If Your Enthusiasm Wanes
I continue to believe that the only writing advice anyone needs was written in the 7th century, and which was quoted by Annie Dillard in her book For the Time Being.
“Work, work!...Work! Don't waste a moment...Calm yourself, quiet yourself, master your senses. Work, work! Just dress in old clothes, eat simple food...feign ignorance, appear inarticulate. This is most economical with energy, yet effective.”
– 7th Century Chinese Chan Buddhist master Hongren
However, if your enthusiasm in your task begins to slip from you, begins to wane, read someone who is in the throes of enthusiasm for same. When I want to renew my faith in writing, I'll pick up a book by C.D. Wright – Cooling Time or The Poet, the Lion, Talking Pictures, etc. If Mary Oliver is someone who originally inspired you to write, now is the time to read more deeply. Read the poets Oliver reads. Read Jane Hirshfield. Continue. One writer will lead you to another. Let them. Follow them.
Have you read the marvellous essay on Raptitude titled “Go Deeper, Not Wider” that went viral not long ago? I think those people that are “successful” in the arts know to do this instinctually. The author proposes the idea of a “depth year” which could really be extended to a life lived digging deeper, tunnelling into the work, as Woolf says in her diary.
If you want to write a book of poetry, you must put pencil to paper. But you must also read deeply. It's not unreasonable to suggest that you should read at least a book of poetry a week. Perhaps two. The library will be your friend in this task. At the end of a depth year, you will have read at least 52 books of poetry. Perhaps 100. If you wish to write a book of essays, you should read hundreds of essays.
I think novelists probably read a novel a week, too. My own reading is all over the place, but I probably manage to read a few books every week, including poetry, essays, novels. I will also read non-fiction books on photography, on art, on writing, on whatever strange subject I happen to be writing about. When I was writing Rumi and the Red Handbag, for example, I read about the philosophy of the soul, I read about the history of handbags, I searched for literary references of purses, I read books about Amsterdam. I went in, I went deep.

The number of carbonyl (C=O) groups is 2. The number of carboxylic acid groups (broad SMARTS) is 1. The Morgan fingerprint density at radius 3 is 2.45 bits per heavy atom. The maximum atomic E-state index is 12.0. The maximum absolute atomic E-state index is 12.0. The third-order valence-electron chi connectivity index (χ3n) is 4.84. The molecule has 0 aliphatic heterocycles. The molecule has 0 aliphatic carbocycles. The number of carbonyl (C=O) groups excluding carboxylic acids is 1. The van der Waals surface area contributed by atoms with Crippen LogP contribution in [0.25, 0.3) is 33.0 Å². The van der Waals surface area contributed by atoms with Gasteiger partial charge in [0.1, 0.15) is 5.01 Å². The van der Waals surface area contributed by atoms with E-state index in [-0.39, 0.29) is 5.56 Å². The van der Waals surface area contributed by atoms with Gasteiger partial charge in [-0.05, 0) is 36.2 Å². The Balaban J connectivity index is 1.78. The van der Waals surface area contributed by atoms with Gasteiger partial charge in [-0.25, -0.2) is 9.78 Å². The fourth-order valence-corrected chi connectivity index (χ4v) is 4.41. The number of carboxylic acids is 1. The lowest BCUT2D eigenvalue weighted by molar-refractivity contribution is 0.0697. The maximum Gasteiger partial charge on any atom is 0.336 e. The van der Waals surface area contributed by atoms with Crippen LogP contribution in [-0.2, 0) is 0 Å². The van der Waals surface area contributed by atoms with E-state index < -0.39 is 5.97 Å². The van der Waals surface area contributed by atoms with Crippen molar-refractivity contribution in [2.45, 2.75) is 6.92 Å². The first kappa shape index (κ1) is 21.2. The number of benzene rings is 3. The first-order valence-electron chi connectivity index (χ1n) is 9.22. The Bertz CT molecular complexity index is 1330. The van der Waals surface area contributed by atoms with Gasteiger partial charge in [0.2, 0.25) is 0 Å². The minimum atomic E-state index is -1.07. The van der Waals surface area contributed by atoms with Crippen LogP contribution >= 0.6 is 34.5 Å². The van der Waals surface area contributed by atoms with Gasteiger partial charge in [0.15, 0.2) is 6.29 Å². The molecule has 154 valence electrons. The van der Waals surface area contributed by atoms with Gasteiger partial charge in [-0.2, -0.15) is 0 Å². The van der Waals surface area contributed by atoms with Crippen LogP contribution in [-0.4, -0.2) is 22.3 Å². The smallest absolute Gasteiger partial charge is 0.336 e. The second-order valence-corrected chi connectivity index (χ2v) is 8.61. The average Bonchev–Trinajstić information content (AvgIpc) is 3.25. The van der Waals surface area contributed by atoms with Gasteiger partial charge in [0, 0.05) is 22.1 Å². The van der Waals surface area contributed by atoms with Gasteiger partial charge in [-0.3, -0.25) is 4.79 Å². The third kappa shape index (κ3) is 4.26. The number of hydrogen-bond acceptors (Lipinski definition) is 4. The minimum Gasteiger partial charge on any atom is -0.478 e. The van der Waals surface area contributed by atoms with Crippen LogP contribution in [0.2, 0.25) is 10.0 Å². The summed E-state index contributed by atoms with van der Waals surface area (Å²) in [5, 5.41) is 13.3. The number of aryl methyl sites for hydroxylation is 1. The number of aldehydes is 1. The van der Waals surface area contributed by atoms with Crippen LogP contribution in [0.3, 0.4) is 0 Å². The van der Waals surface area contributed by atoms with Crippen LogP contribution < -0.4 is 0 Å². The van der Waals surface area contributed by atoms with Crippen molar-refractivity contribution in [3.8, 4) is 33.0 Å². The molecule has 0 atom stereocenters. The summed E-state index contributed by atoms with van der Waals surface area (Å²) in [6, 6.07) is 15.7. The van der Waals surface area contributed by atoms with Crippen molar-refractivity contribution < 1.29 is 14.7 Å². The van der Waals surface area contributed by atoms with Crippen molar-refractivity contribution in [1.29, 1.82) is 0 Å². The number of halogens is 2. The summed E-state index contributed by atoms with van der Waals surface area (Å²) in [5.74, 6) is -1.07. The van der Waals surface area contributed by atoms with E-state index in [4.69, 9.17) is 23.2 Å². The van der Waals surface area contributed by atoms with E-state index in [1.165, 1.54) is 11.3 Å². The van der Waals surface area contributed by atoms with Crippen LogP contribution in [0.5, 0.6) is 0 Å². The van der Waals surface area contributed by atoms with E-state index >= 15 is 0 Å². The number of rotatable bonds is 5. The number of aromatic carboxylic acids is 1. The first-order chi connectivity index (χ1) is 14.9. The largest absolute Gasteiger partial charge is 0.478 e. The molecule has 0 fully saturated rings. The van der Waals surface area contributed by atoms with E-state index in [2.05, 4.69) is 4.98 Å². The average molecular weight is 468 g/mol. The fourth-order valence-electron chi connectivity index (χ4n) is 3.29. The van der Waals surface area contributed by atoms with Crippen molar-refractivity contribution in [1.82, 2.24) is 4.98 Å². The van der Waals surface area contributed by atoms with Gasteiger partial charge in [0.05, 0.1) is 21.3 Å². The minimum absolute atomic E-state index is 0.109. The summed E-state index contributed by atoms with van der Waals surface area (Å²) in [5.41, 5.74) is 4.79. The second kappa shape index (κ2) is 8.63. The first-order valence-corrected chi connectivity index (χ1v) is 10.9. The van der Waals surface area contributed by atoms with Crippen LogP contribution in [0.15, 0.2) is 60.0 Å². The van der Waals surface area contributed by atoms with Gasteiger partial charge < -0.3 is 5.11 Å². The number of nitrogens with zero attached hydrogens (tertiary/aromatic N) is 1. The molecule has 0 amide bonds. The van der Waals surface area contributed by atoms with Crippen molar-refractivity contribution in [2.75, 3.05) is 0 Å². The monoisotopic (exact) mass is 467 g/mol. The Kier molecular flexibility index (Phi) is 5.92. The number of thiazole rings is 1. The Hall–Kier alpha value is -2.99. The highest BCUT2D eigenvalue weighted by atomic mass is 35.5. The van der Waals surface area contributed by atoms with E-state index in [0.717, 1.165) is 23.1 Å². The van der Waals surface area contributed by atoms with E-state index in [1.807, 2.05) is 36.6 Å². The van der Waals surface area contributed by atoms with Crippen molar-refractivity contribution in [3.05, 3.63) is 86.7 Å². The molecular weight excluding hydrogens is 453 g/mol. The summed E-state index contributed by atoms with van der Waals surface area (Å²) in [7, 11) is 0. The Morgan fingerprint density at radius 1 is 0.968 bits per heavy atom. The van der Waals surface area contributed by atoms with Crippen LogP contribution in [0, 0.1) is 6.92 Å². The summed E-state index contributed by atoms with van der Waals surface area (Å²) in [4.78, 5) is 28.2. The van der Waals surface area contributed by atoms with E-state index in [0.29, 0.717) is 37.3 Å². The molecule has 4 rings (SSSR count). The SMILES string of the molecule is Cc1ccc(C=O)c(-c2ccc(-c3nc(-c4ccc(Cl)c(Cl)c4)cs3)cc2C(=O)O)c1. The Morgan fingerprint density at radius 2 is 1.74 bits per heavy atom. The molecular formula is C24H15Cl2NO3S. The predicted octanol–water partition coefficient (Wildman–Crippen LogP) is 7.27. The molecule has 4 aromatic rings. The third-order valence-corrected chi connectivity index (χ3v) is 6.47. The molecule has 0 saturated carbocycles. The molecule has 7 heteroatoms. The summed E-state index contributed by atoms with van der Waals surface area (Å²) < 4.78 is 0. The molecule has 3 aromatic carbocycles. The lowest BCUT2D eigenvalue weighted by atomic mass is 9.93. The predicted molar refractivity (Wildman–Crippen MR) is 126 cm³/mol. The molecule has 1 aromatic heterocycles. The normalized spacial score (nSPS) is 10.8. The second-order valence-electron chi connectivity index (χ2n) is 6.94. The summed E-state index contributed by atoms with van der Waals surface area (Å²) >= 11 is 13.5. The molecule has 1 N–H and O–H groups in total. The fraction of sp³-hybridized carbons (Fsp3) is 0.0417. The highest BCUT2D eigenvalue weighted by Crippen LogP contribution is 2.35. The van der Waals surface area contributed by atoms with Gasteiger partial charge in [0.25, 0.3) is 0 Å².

All the while I'm writing. I'm writing in my diary, on this blog, I'm writing my novel. I'm writing an essay that I've been asked to write. I'm filling up notebooks, I'm scratching things out on sticky notes. I think of my daughter who is at college studying animation who alongside her regular homework and studies, fills up sketchbooks, too, with ideas, doodles, warm-ups, practice drawings. Her hand is always moving, and her wrist gets sore.
My husband, Rob, has been painting for over 30 years. All the while he's looking at contemporary art, he's reading art magazines, the latest books, and he's revisiting the history of art, his favourites, Caravaggio, de La Tour, dozens more. After a day of painting which begins often at 6am and ends at 4pm, you'll see him relaxing in a chair by the fire looking at a book on the work of Caravaggio or Lucian Freud. When we've been lucky enough to go on holiday, it's to a city with art museums. He spends hours pouring over the brushstrokes of others.
I have always wanted to take a pottery class. No lie. And you're thinking, maybe, oh! you should, you should. But no. No. I have limited my creative life to writing, to reading, and to taking photographs. If I were to go any wider, I would lose the deeper.
Sometimes I think I already go too deep, writing this blog, and taking photos, when I should be writing, writing, writing.
What is my one true calling? I ask myself. To perceive. And so I allow the photography, because it's part of that practice.
Turning to C.D. Wright in Cooling Time. She says:
“As in all callings, poetry secures a kind of ecstasis. There may be a wiser vantage, but we haven't discovered one yet. Perception leads to further perception. Perceive. Perceive. “See what the grass would see if it had eyes,” writes Oppen.”
What I'm trying to say here is that there is no secret to making art of any kind. Or if there is, the secret is: work, go deeper. Drink deeply of the stuff that calls to you. Don't look away from what you love.